6. Continual L&D
Organizations can leverage AI for professional L&D too. In both on-boarding and employee training programs, edtech can help businesses reduce learning times and turnover rates. More importantly, AI enables continual learning and development based on role requirements as opposed to traditional training.
7. Automated Grading
AI helps automate administration across the industry beyond everyday routine tasks. We’ve already mentioned how this technology can optimize the content creation process by researching, curating, and updating learning materials, but that’s certainly not all. Let’s take online assessment tests as an example. Artificial intelligence can automate grading in online courses too, though this capability is currently limited to multiple-choice tests. Soon enough, AI will also be able to assess written responses. With that, assessments will be fully automated and error-free.
8. Real-Time Tracking
Many current benefits of educational AI would not be possible without this technology’s unique ability to track and analyze student progress in real time. This enables us to provide personalized guidance to students, as well as detect knowledge gaps. Consider the many implications of this functionality. By analyzing students’ key performance indicators, AI can give real-time recommendations of what needs to be improved and in which direction individual learning paths should develop. Using this insight, we can keep maximizing their performance indefinitely.
At the same time, we can gain a deeper understanding of the students’ needs and pain points and adjust our courses accordingly. It’s not hard to see how this capability can play a crucial role in the further development of teaching techniques and educational institutions.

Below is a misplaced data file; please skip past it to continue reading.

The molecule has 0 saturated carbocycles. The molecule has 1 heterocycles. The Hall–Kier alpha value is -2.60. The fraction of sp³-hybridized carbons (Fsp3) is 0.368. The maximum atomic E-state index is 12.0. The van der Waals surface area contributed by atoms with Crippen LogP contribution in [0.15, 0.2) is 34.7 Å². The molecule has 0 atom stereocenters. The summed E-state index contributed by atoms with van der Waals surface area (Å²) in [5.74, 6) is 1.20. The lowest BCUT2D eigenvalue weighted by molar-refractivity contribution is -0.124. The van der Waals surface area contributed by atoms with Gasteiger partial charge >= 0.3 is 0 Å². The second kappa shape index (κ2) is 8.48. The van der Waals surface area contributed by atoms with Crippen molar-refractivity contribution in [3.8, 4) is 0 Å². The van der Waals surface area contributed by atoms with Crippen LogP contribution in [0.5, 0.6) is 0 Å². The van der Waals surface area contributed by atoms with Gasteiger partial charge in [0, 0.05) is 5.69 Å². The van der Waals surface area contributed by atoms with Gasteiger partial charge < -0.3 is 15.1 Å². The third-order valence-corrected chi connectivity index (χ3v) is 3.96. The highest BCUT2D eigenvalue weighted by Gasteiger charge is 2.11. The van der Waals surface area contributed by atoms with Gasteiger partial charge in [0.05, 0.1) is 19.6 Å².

Whether we like it or not, AI will transfor m the global learning environment as we know it. The only thing we can do about it is to embrace the change and reap the benefits. Luckily for our students, they will make education more personalized, engaging, and effective.
Kamy Anderson is an ed-tech enthusiast with a passion for writing on emerging technologies in the areas of corporate training and education. He is an expert in learning management system & eLearning authoring tools – currently associated with ProProfs Training Maker.
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Jacqui Murray has been teaching K-18 technology for 30 years. She is the editor/author of over a hundred tech ed resources including a K-12 technology curriculum, K-8 keyboard curriculum, K-8 Digital Citizenship curriculum. She is an adjunct professor in tech ed, Master Teacher, webmaster for four blogs, an Amazon Vine Voice, CSTA presentation reviewer, freelance journalist on tech ed topics, contributor to NEA Today, and author of the tech thrillers, To Hunt a Sub and Twenty-four Days. You can find her resources at Structured Learning.